Exorbitant charges for storage of wills & other documents which clients were initially told was “a free service”,

Shocking charges of up to £1,000 a time for the simple act of authorising payments, money transfers and other pay-outs to clients & beneficiaries.

In most of the 37 cases of disputed fees brought to the attention of Diary of Injustice, the clients involved have submitted complaints to the Scottish Legal Complaints Commission (SLCC), Law Society of Scotland & Faculty of Advocates. However, all three regulators have a poor track record in dealing with complaints over solicitors & advocates fees. Diary of Injustice recently reported on the reluctance of the SLCC to use its powers in complaints about fees, here : Regulator’s use of powers to reduce fees demanded by ‘crooked lawyers’ fails to keep pace with client complaints, dissatisfaction with Scots law firms

Some clients involved in disputes with their solicitors over clearly fraudulent fee demands have even approached their local Police Forces, asking for arrests & prosecutions, only to be shockingly told the issues “are civil matters”, even though it is plain the criminal offence of fraud is at work in many of the cases.

A Police source speaking to Diary of Injustice pointed the finger of blame at Scotland’s Crown Office. He alleged the Crown Office are reluctant to prosecute solicitors in Scotland for criminal offences involving acts committed against clients,  a fact backed up by several cases covered by Diary of Injustice and the media in the past where inexplicably, Scotland’s Lord Advocate & Crown Office staff have refused to prosecute Scottish solicitors from everything from fraud against clients to the theft of millions of pounds of taxpayer funded legal aid.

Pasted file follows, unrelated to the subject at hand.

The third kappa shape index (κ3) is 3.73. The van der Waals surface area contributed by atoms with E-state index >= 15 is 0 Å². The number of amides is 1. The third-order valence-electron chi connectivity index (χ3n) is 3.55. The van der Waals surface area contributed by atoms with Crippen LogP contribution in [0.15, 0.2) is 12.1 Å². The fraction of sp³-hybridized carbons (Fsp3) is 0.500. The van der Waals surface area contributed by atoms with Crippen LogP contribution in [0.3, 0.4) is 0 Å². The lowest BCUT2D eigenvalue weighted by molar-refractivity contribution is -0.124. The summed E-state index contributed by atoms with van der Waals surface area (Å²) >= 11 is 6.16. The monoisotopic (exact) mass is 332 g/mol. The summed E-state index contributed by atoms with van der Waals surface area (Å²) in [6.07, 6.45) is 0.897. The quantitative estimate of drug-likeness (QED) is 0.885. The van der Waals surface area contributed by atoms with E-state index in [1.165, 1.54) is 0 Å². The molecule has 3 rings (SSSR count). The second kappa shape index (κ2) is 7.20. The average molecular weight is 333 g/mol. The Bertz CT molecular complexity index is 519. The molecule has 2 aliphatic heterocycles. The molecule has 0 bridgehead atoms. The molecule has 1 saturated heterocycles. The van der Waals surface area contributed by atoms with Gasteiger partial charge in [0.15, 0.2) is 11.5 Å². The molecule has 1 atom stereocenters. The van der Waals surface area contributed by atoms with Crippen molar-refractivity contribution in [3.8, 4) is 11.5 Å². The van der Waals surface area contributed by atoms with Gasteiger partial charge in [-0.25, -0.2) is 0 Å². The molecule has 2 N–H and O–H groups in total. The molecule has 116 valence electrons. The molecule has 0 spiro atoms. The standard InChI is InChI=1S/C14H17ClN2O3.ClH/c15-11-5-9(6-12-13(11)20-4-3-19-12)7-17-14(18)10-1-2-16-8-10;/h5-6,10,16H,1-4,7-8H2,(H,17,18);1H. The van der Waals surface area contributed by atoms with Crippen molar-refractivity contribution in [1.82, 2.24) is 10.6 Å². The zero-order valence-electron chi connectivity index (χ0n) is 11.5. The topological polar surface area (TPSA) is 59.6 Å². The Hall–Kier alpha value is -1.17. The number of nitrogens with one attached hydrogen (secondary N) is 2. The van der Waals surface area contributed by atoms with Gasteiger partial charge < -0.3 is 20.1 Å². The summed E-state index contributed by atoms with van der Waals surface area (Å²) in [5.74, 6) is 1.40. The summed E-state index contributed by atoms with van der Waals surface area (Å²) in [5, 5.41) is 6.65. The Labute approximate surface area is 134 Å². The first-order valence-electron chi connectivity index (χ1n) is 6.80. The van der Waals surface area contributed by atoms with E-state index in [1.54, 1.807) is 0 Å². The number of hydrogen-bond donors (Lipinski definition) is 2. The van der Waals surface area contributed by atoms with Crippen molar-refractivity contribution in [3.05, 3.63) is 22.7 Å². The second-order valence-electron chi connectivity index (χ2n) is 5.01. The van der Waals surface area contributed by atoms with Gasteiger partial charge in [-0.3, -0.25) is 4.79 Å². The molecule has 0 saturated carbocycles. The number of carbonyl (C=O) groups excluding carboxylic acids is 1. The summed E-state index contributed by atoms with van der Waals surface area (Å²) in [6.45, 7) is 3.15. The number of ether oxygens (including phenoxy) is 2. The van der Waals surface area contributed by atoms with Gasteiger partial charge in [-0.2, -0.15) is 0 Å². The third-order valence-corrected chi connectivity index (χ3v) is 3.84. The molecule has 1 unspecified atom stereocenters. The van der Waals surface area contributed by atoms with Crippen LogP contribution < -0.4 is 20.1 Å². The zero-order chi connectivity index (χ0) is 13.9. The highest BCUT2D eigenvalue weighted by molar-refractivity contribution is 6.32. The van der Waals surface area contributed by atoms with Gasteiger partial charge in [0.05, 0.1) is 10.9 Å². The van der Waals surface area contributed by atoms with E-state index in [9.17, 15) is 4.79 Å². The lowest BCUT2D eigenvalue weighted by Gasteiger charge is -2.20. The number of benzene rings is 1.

Recently, Diary of Injustice has reported on how some clients have either been threatened with, or were actually made bankrupt by their law firm over disputes involving bills for legal work even though the law firm had actually significantly weakened or even ruined their client’s legal affairs. Readers can view more on this here :

Since Diary of Injustice reported on a controversial case involving a Mr William Gordon and Perth Law firm Kippen Campbell, a number of clients have contacted Diary of Injustice telling of similar experiences of being threatened with sequestration or bankruptcy if bills for unsubstantiated legal work were not paid within seven days.

Cases like those already reported and others currently under investigation have led to a string of sequestrations across Scotland as a result of applications by law firms for the recovery of fees which commonly involve attempts to sell off client’s properties on the cheap to recover a few thousand pounds for a greedy law firm which cannot provide evidence for its charges to clients.

Our advice – If you have a bill from your solicitor, the first thing you need to do is ensure it is itemised, and then if there is any work you are not sure took place, or was necessary in the first place, query the amounts asked for and if necessary, involve the regulators as soon as possible. If consumers want to alert Diary of Injustice to dodgy fee demands from solicitors, please email us via